We were excited when native Idahoan, Abbey Howard, agreed to do an interview with us but as we were preparing questions, we realized we had no idea where to start. If you don’t already know, this lady has a hard time sitting still in one place for any length of time. She has been all over the place within the past several years so we really needed to establish a timeline before we could even know where to begin. One thing to note about this young woman is her contagious smile. It is a rare occasion to see her without a wide smile and we think her perma-grin is indicative of a full life filled with wonder and adventure. She has a heart to travel but with a purpose and intention in mind. She’s not only motivated for personal reasons but she has a desire to use her knowledge and qualifications to make a difference in the world. By what we have witnessed thus far from this young woman, we have no doubt she will make a difference in the lives and environments that she encounters.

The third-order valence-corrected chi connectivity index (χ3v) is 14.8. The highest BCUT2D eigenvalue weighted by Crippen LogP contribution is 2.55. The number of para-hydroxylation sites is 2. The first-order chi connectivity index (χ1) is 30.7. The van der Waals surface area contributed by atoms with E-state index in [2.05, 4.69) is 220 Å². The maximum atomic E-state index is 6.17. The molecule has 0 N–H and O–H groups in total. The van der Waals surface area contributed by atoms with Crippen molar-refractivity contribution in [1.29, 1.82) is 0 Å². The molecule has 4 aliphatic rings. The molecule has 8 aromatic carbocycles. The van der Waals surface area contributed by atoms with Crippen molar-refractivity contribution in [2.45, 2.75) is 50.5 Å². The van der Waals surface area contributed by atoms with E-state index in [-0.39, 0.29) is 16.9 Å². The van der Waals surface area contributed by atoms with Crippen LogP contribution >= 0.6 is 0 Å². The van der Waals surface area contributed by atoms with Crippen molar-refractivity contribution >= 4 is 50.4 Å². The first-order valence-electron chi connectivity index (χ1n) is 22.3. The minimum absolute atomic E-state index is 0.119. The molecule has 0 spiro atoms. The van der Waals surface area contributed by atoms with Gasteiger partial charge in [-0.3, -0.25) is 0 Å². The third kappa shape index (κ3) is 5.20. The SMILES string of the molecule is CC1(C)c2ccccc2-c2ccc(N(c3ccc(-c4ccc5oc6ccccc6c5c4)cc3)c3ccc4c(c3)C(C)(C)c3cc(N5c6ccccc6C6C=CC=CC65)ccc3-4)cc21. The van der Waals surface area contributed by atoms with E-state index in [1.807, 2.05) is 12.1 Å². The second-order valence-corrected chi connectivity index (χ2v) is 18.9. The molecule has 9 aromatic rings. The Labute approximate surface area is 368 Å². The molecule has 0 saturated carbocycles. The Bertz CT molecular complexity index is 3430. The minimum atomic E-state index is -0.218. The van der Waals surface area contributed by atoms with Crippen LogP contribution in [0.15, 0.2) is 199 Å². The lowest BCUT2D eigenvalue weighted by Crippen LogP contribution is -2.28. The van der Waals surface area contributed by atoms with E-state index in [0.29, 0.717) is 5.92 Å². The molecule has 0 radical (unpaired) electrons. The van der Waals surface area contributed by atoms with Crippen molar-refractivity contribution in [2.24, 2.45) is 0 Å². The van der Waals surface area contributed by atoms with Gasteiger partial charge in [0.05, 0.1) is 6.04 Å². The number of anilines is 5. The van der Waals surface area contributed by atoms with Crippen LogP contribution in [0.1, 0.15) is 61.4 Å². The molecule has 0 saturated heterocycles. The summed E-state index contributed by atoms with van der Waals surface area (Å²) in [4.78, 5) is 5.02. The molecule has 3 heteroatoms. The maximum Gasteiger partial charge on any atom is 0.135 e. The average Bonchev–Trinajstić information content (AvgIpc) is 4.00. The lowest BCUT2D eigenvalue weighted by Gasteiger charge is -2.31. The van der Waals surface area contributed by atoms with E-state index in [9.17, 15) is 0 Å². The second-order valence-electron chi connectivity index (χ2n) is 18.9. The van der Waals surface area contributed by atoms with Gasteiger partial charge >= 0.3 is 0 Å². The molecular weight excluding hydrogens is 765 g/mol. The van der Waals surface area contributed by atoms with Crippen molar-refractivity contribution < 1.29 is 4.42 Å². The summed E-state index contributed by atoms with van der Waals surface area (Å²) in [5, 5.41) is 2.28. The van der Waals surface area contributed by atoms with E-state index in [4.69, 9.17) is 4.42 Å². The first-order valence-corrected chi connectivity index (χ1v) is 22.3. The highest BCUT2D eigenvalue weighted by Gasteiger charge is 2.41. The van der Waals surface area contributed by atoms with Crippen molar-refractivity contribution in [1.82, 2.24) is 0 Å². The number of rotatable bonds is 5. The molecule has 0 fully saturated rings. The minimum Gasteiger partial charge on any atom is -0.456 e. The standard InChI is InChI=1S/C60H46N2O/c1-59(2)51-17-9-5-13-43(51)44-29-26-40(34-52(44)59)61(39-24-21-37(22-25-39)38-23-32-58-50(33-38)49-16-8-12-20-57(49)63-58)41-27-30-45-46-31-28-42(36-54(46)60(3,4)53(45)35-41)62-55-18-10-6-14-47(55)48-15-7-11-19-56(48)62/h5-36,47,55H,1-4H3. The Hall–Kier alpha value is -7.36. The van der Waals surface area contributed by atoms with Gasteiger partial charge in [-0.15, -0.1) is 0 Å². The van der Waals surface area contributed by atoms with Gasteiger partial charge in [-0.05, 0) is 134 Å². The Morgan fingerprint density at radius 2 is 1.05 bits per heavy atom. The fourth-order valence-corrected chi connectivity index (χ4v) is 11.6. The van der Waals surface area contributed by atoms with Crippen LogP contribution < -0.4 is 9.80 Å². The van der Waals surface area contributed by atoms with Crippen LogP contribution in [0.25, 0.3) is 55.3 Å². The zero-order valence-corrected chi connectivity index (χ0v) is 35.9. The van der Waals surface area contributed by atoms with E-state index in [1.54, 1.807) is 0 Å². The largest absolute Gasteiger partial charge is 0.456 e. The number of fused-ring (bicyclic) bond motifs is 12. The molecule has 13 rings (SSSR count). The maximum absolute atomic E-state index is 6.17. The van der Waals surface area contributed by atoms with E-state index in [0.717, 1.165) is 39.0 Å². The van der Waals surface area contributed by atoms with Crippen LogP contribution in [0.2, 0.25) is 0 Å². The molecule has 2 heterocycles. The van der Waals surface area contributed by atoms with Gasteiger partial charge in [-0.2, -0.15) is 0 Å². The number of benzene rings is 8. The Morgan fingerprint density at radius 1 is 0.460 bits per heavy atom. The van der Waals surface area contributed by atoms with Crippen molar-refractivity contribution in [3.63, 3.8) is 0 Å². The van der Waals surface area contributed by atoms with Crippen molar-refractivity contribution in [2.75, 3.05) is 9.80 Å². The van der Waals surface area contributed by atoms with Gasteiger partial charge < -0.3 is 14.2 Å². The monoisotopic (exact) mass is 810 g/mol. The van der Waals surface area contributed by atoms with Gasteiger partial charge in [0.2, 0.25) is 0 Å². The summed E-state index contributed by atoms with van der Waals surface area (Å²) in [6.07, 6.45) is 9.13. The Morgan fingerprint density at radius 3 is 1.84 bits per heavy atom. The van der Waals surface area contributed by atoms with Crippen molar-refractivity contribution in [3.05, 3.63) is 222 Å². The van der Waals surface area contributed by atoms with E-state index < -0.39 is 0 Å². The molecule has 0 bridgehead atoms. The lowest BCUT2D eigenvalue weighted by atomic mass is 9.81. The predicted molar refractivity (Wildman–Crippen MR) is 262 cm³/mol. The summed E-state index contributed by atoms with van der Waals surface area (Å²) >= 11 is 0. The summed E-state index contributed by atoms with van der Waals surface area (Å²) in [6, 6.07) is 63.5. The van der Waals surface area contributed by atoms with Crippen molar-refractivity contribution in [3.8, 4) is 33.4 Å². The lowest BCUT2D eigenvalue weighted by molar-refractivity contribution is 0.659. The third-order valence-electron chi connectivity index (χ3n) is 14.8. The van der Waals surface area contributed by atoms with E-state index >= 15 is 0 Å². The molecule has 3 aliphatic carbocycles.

Here’s what she had to say…
SBM: As we conduct this interview, you are in Panama teaching underdeveloped communities about the importance of public health and education; tell us a little about that and what you hope to accomplish during your time spent there.
AH: Panama is so rad! I had the opportunity to get involved with this non-profit organization called CDNA (Community Development Network of the Americas). We are a small group of Americans who set out for 10 days to the southern tip of Panama and went to five different communities that are located at least 45 minutes away from the closest western medicine health professional. Our goal was to provide community members (children, youth, and adults) with health education in topics of first aid, emergency first response, sexual and mental health, and drug addiction. We had a total of 472 people who attended our workshops! http://www.cdnamericas.org
SBM: Wow! That is so awesome! How did you get involved with this organization?